Grocery retailers need to optimize last-mile delivery

Today’s consumer products firms and retailers in the food and grocery segment need to optimize their last-mile delivery processes in order to catch up with consumer demand while also mitigating associated profitability risks. That is the key takeaway from new study by the Capgemini Research Institute. The research revealed that although most consumers appreciate faster deliveries and more convenient time slots, just 1% of customers are willing to pay the full delivery costs – yet last-mile delivery is the most expensive part of the supply chain.

‘The last mile delivery challenge: Giving retail and consumer product customers a superior delivery experience without impacting profitability’ reveals that up to three-quarters of consumers are willing to reward retailers who get the last-mile delivery experience right with increased spend and loyalty. However, they are less prepared to reward them with hard cash; just 1% of consumers would be willing to foot the bill for the full cost of delivery.

Delivery service as a ‘must-have’ feature

On average, 40% of consumers order groceries online at least once a week, and this is expected to rise to 55% by 2021. A delivery service is considered a ‘must-have’ feature for grocery retailers by 39% of customers, with 13% even being prepared to take their business elsewhere if delivery services are not provided. Changing consumer behaviour is also creating more urgency: 59% of customers prefer to purchase products online as soon as they need them rather than waiting for the weekend to arrive so they can buy them in store.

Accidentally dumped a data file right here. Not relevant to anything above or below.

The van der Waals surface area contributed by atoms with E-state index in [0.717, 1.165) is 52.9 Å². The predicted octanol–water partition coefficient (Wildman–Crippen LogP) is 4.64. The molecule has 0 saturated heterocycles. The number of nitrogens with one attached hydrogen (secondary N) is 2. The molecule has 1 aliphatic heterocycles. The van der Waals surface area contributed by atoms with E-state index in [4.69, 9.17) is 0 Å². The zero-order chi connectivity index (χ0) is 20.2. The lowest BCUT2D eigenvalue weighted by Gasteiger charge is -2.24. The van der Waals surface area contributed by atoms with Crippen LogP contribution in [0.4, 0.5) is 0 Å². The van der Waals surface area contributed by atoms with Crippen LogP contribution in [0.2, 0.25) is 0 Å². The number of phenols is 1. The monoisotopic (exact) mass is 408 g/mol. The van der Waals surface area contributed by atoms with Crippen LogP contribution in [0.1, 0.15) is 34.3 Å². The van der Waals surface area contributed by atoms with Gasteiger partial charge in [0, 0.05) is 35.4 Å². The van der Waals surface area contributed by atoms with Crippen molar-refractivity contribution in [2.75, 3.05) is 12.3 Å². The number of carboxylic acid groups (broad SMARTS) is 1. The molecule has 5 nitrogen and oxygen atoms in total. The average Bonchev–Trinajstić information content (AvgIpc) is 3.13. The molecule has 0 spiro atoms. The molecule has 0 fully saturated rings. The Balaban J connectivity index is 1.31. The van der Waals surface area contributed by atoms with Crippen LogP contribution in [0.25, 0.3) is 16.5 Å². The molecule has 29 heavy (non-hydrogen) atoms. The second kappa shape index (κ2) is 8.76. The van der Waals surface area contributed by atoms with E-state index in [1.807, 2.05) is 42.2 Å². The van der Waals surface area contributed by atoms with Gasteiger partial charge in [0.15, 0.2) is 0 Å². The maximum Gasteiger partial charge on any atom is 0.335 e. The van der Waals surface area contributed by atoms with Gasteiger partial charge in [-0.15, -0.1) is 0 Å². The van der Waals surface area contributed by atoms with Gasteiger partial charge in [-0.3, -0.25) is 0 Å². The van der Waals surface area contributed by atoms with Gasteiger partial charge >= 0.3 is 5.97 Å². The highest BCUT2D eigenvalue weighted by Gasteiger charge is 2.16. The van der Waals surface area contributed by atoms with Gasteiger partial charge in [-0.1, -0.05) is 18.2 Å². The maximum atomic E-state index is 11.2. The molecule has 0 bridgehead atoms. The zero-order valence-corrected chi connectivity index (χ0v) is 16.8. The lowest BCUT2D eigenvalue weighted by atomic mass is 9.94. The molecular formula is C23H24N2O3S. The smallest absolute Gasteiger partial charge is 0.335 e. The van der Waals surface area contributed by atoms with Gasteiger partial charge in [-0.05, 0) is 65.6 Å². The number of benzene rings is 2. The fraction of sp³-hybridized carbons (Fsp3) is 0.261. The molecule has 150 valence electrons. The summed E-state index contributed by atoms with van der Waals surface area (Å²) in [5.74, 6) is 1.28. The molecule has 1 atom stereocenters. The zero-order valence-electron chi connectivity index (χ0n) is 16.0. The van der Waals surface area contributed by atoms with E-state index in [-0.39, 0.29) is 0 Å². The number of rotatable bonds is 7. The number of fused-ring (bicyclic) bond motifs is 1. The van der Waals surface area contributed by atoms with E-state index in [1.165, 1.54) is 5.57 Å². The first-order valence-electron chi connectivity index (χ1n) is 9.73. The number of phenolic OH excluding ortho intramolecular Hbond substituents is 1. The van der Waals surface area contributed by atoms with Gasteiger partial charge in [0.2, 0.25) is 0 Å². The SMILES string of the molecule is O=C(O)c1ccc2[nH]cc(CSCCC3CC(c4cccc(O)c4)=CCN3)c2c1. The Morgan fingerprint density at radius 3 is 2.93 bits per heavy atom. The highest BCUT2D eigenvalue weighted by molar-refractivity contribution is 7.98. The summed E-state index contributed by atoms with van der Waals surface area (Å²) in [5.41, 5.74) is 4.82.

According to the Capgemini analysts, the study shows that fast and effective last-mile delivery boosts not only consumer spend but also loyalty. Although 55% of customers say that a two-hour delivery option would increase their loyalty, only 19% of firms currently offer such a two-hour ‘express delivery’ service.

The true cost of last-mile delivery

Organizations currently pass on just 80% of the total delivery costs to consumers, even though last-mile delivery is the most cost-intensive part of the supply chain. The report claims that 97% of organizations believe that current last-mile delivery models are not sustainable for full-scale implementation across all locations. They will have to invest in improving this, according to the analysts, in view of the fact that 99% of consumers are unwilling to pay the total cost incurred.

“Today’s consumers are not satisfied with the delivery quality they receive, but they are not prepared to pay the total cost of last-mile delivery,” comments Tim Bridges, Global Sector Leader Consumer Products, Retail & Distribution at Capgemini. “So organizations face the challenge of giving retail and consumer product customers a superior delivery experience without impacting on their own profitability. If they succeed in this and keep their customers happy, retailers can expect to be rewarded with increased loyalty, a higher spend and increased purchase frequency.”